The Hollywood Sign is often a star attraction for hiking trails and the path to Cahuenga Peak is no different however it does offer a little relief from the more populated hiking spots as it’s a more rugged path. The three-mile round trip Wonder View trail to the sign includes another relatively famous attraction- the Wisdom Tree. The tree is the lone survivor of the Hollywood Hills fire of 2007 and there’s even a box for passers-by to leave notes (or business cards from those in the industry cause this is L.A. after all). Cahuenga Peak is less than half a mile away from Mount Lee where you’ll get to the back of the famous sign though the trail is a bit more rugged so it’s probably not the best option for a total beginner. Keep in mind that things get a little tight on the ascent up the trail to the tree (it’s basically a one-person track), so it’s really important to be aware of other potential dogs on the trail if your pup is a bit reactive.

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9. Sandstone Peak/ Circle X Ranch

This is the most challenging hike on the list so it’s perfect for both humans and dogs that can handle a good workout. Once you reach Inspiration Point you’ll get amazing views of the city, the Channel Islands, the Pacific Ocean and even the San Gabriel Mountains on a clear day. The six-mile trail leads to the highest point in the Santa Monica Mountains with an elevation of 3,114 feet – a rewarding accomplishment after the long trek. Need a little more motivation? Casey Schreiner of Modern Hiker recently told us that for his money, Sandstone Peak is “the best hike in Southern California.” ‘Nuff said!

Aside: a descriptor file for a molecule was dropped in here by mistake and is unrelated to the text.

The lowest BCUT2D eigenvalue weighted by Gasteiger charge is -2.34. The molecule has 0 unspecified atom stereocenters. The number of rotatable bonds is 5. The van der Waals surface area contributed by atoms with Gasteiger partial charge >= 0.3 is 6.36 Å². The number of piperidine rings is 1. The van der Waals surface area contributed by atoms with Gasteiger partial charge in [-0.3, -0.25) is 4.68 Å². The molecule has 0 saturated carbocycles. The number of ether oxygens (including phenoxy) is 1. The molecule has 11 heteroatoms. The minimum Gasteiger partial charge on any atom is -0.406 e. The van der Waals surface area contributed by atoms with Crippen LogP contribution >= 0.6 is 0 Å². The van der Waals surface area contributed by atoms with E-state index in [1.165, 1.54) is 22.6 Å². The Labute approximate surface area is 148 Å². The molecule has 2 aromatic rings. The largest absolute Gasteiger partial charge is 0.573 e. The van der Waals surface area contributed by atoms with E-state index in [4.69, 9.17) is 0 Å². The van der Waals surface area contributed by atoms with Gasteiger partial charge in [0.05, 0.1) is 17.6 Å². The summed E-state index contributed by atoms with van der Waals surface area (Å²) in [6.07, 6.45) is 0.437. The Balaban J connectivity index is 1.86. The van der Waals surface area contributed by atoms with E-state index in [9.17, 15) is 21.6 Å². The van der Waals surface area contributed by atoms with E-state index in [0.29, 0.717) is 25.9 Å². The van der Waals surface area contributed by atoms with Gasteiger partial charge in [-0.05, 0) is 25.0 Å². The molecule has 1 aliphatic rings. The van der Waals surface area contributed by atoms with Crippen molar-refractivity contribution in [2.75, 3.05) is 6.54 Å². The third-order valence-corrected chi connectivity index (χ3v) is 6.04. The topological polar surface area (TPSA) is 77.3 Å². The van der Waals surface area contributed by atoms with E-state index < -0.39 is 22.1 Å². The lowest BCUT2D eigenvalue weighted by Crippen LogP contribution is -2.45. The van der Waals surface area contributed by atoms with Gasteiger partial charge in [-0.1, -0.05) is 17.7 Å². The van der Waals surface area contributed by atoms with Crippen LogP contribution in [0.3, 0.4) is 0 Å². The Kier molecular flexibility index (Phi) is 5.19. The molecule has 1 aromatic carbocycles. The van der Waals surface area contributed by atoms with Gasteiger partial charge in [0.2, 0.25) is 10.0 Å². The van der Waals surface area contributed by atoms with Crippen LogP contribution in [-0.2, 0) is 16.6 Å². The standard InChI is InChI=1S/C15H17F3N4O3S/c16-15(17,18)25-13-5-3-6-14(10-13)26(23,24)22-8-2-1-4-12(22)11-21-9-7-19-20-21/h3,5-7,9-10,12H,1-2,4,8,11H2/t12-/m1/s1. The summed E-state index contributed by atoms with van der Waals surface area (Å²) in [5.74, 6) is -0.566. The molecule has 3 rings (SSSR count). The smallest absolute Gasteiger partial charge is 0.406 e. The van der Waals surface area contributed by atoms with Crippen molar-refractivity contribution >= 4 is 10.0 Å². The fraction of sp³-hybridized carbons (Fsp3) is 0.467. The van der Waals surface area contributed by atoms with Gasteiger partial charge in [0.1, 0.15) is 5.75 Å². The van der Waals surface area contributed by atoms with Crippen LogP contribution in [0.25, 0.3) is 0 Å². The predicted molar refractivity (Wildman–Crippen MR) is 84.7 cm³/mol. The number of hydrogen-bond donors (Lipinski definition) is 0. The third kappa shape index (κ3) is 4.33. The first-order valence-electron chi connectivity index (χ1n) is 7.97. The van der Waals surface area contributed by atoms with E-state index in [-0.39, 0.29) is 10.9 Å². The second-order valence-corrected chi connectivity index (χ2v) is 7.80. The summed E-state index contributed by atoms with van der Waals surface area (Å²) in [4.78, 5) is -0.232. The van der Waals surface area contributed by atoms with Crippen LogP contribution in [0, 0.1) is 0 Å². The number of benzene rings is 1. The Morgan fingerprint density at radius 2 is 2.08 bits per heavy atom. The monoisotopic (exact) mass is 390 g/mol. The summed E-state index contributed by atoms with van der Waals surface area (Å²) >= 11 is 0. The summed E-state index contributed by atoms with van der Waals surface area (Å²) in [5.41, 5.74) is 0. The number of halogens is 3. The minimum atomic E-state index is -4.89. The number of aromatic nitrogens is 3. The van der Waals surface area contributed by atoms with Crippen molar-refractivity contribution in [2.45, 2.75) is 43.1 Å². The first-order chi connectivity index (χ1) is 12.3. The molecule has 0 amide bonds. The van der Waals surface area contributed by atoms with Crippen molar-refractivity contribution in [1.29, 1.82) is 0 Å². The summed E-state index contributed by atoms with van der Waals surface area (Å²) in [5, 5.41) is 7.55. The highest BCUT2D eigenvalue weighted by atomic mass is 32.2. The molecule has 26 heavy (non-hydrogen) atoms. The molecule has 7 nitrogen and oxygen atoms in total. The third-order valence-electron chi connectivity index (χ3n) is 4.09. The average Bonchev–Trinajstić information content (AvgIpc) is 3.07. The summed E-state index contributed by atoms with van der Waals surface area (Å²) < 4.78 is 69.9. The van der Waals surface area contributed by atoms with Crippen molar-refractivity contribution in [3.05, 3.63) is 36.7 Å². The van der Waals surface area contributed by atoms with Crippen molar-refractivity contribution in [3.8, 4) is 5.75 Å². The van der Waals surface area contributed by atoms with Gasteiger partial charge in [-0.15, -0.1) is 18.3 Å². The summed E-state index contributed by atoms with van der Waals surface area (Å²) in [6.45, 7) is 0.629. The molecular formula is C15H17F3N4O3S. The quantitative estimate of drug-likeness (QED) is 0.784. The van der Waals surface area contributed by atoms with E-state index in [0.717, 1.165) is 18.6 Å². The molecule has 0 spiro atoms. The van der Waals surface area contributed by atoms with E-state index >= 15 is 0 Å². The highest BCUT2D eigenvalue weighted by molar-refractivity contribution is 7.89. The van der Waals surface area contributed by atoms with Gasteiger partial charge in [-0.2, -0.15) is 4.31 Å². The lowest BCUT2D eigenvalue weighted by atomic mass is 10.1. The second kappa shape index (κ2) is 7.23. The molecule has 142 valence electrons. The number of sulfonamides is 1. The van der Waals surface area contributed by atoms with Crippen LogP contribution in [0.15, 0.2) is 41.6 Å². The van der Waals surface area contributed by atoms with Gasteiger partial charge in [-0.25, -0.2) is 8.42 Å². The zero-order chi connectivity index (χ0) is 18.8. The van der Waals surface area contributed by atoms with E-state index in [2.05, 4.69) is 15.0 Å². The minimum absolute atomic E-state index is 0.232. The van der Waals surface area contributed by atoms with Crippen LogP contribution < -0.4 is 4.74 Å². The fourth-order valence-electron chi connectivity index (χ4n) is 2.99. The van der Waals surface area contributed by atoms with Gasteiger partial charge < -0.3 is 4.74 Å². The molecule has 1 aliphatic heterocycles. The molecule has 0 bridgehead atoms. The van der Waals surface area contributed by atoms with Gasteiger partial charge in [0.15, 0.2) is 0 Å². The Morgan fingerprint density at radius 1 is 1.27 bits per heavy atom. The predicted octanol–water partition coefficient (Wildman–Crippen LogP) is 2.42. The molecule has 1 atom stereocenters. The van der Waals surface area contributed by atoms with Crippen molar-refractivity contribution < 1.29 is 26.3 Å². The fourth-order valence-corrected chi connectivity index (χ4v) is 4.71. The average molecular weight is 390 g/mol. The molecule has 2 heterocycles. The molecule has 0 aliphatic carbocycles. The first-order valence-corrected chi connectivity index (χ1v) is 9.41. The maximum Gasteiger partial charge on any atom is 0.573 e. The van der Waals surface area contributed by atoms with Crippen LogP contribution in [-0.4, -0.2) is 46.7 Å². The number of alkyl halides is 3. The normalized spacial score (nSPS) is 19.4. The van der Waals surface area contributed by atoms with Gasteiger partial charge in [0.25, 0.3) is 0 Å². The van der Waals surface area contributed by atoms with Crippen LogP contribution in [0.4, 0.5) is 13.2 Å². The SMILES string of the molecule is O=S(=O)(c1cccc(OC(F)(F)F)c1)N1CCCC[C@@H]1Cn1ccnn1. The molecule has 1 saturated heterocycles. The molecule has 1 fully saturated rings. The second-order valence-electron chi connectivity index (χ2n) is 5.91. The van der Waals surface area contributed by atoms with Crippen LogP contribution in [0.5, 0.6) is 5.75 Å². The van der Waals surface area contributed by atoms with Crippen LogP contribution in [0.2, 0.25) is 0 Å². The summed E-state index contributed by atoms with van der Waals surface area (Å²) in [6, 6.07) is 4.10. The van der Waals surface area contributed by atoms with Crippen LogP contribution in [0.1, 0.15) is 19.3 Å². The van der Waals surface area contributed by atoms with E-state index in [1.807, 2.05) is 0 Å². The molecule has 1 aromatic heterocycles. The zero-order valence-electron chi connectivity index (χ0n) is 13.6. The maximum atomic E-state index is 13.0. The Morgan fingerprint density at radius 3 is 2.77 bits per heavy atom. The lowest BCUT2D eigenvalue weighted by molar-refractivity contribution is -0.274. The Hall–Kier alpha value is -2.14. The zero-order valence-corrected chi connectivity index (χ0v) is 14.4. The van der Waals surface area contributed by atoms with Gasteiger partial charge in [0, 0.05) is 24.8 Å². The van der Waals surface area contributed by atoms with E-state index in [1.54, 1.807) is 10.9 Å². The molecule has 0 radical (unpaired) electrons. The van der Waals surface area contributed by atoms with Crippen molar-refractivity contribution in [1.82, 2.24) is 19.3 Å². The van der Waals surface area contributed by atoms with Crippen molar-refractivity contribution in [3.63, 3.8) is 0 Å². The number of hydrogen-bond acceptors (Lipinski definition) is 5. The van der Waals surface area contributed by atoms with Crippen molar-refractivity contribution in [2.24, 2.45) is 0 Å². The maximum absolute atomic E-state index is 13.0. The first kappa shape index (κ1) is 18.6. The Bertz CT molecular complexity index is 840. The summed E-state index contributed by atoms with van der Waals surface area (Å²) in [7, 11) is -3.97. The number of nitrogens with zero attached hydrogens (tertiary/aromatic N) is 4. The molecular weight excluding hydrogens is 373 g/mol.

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10. Point Vicente Lighthouse- Seascape Trail

This is probably one of the easiest hikes on the list but the views of the ocean are some of the best. The trail is about two miles among the bluffs and you’ll eventually find yourself near the tide pools for an up close look at the local marine life. The hike is easy and you end up at the beach, what more can you ask for?

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What are your favorite spots to hike with your dog in Los Angeles? Let us know in the comments below!